New Jersey Resources has paid a continuous quarterly dividend to its shareholders since 1952. Recent dividend growth has been very steady as well with 5-year and 10-year CAGRs of 7.1% and 7.0%, respectively. In addition, NJR has very high Financial Stability (74) and Dividend Sustainability (77) ratings for a Utility. This is definitely a stock to keep on your radar!
Wisconsin Energy (NYSE:WEC)
Wisconsin Energy has delivered shareholders a 171% total return over the past five years, and it has increased its dividend at a compound annual rate of 21.1% over that period. In addition, the company still has a very modest payout ratio of 56%, so it has plenty of room to continue to increase its dividend in the future.
Northeast Utilities (NU)
Prior to briefly terminating its dividend in 1997 (due to regulatory changes that opened up competition in NU's markets), NU paid a dividend to shareholders for 30 consecutive years without a decrease. Since reinstating the dividend in 1999, the company has increased its distribution every year (including a solid 6.8% increase for 2014). Despite breaking the "golden rule" of many dividend investors (cutting its dividend), we believe NU has reestablished itself since restructuring and the stock warrants consideration in a long-term dividend portfolio.
Dominion Resources (NYSE:D)
Dominion has paid a dividend to its shareholders for 345 consecutive quarters (that is over 86 years if you are doing the math at home). In addition, recent dividend growth has been very steady as well with 5-year and 10-year CAGRs of 7.1% and 5.9%, respectively. This is definitely another utility to keep on your radar!
AmeriGas Partners (NYSE:APU)
Amerigas Partners is a Master Limited Partnership ("MLP") operating as a retail and wholesale distributor of propane gas. The company's 7.8% yield is very attractive, but investors should note the MLP K-1 tax filing requirements. APU has delivered shareholders a 92% total return over the past five years, and it has increased its dividend at a compound annual rate of 6.1% over that period.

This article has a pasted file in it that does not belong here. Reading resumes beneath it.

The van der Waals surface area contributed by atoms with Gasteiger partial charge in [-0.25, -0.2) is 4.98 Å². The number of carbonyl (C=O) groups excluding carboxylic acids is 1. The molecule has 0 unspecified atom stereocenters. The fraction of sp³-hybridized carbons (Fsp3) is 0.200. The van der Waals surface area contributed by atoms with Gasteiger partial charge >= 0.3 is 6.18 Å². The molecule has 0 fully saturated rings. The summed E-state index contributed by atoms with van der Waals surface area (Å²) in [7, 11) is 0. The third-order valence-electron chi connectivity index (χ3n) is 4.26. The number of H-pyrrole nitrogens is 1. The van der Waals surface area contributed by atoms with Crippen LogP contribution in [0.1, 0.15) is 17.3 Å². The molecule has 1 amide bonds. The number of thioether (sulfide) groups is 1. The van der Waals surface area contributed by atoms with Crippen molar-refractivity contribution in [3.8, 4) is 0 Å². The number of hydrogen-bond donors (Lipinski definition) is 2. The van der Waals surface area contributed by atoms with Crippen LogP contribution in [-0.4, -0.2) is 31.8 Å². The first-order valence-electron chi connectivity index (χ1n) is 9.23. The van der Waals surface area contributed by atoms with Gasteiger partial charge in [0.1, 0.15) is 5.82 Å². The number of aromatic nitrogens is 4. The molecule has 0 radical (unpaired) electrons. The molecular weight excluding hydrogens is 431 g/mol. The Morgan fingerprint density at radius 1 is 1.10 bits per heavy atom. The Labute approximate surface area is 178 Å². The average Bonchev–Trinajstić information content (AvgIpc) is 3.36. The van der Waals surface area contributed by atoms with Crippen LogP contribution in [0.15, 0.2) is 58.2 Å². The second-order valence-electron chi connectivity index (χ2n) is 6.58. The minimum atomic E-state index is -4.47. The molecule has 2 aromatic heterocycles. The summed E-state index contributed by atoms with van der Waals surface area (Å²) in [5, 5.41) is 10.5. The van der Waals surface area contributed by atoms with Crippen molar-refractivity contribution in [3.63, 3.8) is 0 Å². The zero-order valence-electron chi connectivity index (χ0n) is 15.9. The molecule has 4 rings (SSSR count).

What's In The "Buy Zone"?
Given that the Utility sector has been the best performing sector this year, many Utility stocks are currently overbought/overvalued.
As we did with the Parts 3 and 4, we'll publish a separate article for each of these Utility stocks above over the next few days that will include a "Buy Zone" and valuation analysis for each (see links above). Please make sure to "follow" us so that you will be notified real-time when each new article is published.
Any DIY Dividend Portfolio should include several stocks from the Utilities sector. Stocks in this sector tend to be stable dividend payors with low relative betas, which will help dampen overall portfolio volatility.
FEEDBACK REQUEST: Which Utility stocks are currently on your watch list? Which would you buy today? Please comment below!
Disclosure: The author is long APU, D. The author wrote this article themselves, and it expresses their own opinions. The author is not receiving compensation for it (other than from Seeking Alpha). The author has no business relationship with any company whose stock is mentioned in this article.